Contact: Ellen Sterner
SMU News & Media Relations
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April 24, 2002


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Related release: SMU Names Honorary Degree Recipients For 2002 Commencement

DALLAS (SMU) -- Academy Award-winning actress Kathy Bates, a 1969 graduate of Southern Methodist University's Meadows School of the Arts, will give the address May 18 at SMU's 87th annual commencement ceremony and will receive an honorary doctor of arts degree.

"Kathy Bates is an actress of gravitas whose work is highly respected by colleagues as well as by audiences," said Carole Brandt, dean of SMU's Meadows School of the Arts. "She represents the professional we aspire to educate and train and provides a consummate role model for our students."

Born in Memphis, Tenn., Bates performed in numerous SMU productions while earning a Bachelor of Fine Arts degree from SMU.

"SMU's Theater Department in the late 60's was the place to be," she said. "The Meadows School itself had just been built. My freshman year they were doing plays in a tiny theater in Dallas Hall. By the time I had graduated just three and a half years later, the Margo Jones Experimental Theatre and the Bob Hope Theatre had been completed.

"Dr. Burnet M. Hobgood and Professor Jack Clay transformed the department into a proper conservatory where we worked at our craft on a daily basis. They took our training as artists as seriously as if we were studying to become doctors or lawyers."

After graduation Bates lived in New York and Washington, D.C., making her living waiting tables and working in the payroll department at the Museum of Modern Art while auditioning for parts. She worked in children's theater and dinner theater and even spent one summer as a singing waitress in the Catskills.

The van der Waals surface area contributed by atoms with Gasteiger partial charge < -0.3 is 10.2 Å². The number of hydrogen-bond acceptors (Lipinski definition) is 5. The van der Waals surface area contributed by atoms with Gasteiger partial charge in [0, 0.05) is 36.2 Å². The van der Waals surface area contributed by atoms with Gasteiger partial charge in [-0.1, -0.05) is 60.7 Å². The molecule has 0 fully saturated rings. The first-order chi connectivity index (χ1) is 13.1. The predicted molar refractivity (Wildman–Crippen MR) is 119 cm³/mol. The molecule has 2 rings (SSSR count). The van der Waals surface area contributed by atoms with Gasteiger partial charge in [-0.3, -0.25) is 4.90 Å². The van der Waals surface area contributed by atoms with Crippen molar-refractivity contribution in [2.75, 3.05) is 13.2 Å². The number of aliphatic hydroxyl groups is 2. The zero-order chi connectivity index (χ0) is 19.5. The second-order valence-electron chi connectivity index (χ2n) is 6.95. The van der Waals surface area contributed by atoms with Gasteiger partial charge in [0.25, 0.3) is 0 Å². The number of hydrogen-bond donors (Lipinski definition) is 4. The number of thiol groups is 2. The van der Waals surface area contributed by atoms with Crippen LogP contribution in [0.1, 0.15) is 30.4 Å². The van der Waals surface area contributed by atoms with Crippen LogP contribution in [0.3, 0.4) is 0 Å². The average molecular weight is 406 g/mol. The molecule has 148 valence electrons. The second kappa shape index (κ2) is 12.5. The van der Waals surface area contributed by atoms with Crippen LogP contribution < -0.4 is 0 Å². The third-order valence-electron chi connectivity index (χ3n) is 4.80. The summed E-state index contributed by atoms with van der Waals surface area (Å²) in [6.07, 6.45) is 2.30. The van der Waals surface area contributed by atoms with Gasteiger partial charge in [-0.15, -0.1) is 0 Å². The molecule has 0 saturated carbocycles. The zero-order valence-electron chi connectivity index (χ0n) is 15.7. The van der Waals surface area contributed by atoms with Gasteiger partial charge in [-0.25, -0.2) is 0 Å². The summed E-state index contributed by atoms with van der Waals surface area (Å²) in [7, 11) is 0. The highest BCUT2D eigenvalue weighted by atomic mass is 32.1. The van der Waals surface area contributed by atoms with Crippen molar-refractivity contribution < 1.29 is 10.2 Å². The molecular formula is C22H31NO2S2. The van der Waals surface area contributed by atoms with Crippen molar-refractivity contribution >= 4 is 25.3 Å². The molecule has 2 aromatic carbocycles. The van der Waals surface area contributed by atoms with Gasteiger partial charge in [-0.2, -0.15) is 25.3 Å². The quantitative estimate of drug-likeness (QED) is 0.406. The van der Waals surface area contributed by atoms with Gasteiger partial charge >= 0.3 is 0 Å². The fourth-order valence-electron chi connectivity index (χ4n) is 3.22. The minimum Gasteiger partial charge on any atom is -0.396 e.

In 1975 another SMU graduate, Jack Heifner, wrote a play about three Texas cheerleaders called "Vanities," and as "Joanne", Bates truly began her career in the theater. Directed by SMU graduate the late Garland Wright, and designed by fellow graduate John Arnone, "Vanities" became one of the longest-running plays in off-Broadway history.

Bates spent the next 15 years working on and off-Broadway. She earned a Tony Award nomination for her role as the suicidal daughter in the Pulitzer Prize-winning "'night, Mother" and an Obie Award for her portrayal of the down-and-out waitress in "Frankie and Johnny in the Clair de Lune."

Bates won the 1990 Academy Award for Best Actress for "Misery." She has appeared in more than 50 motion pictures, including the Academy Award-winning "Titanic" (1997), "Dolores Claiborne" (1995) and "Fried Green Tomatoes" (1991). In 1999 she won the Screen Actors Guild Award and was nominated for an Academy Award and a Golden Globe for her work in "Primary Colors."

Recent SMU commencement speakers have included Don Carty, American Airlines president and CEO; United States Senator Kay Bailey Hutchison; George W. Bush, then Texas Governor; Robert S. Strauss, former U.S. Ambassador to the Soviet Union and the Russian Federation; and Dick Cheney, then chairman of the board, president and chief executive officer of Halliburton Company.